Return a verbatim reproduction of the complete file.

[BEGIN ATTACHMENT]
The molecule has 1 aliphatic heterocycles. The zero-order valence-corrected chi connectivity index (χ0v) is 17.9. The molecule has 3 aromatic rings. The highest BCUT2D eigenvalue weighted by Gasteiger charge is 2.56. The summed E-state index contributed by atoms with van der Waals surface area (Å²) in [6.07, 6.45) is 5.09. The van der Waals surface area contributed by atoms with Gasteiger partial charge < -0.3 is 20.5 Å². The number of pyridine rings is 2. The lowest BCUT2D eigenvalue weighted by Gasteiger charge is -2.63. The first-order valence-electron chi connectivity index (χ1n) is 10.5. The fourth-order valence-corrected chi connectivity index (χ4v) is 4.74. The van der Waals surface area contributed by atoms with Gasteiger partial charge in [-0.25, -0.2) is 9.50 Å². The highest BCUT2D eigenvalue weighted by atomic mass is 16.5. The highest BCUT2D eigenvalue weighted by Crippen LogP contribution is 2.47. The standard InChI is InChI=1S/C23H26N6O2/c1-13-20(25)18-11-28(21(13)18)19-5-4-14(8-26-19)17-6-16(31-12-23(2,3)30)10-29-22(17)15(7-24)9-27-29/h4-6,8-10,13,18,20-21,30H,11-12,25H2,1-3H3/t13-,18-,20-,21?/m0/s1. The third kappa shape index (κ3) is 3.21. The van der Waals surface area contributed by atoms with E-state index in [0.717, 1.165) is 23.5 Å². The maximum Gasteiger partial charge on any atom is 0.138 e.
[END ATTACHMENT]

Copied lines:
The molecule has 1 aliphatic heterocycles. The zero-order valence-corrected chi connectivity index (χ0v) is 17.9. The molecule has 3 aromatic rings. The highest BCUT2D eigenvalue weighted by Gasteiger charge is 2.56. The summed E-state index contributed by atoms with van der Waals surface area (Å²) in [6.07, 6.45) is 5.09. The van der Waals surface area contributed by atoms with Gasteiger partial charge < -0.3 is 20.5 Å². The number of pyridine rings is 2. The lowest BCUT2D eigenvalue weighted by Gasteiger charge is -2.63. The first-order valence-electron chi connectivity index (χ1n) is 10.5. The fourth-order valence-corrected chi connectivity index (χ4v) is 4.74. The van der Waals surface area contributed by atoms with Gasteiger partial charge in [-0.25, -0.2) is 9.50 Å². The highest BCUT2D eigenvalue weighted by atomic mass is 16.5. The highest BCUT2D eigenvalue weighted by Crippen LogP contribution is 2.47. The standard InChI is InChI=1S/C23H26N6O2/c1-13-20(25)18-11-28(21(13)18)19-5-4-14(8-26-19)17-6-16(31-12-23(2,3)30)10-29-22(17)15(7-24)9-27-29/h4-6,8-10,13,18,20-21,30H,11-12,25H2,1-3H3/t13-,18-,20-,21?/m0/s1. The third kappa shape index (κ3) is 3.21. The van der Waals surface area contributed by atoms with E-state index in [0.717, 1.165) is 23.5 Å². The maximum Gasteiger partial charge on any atom is 0.138 e.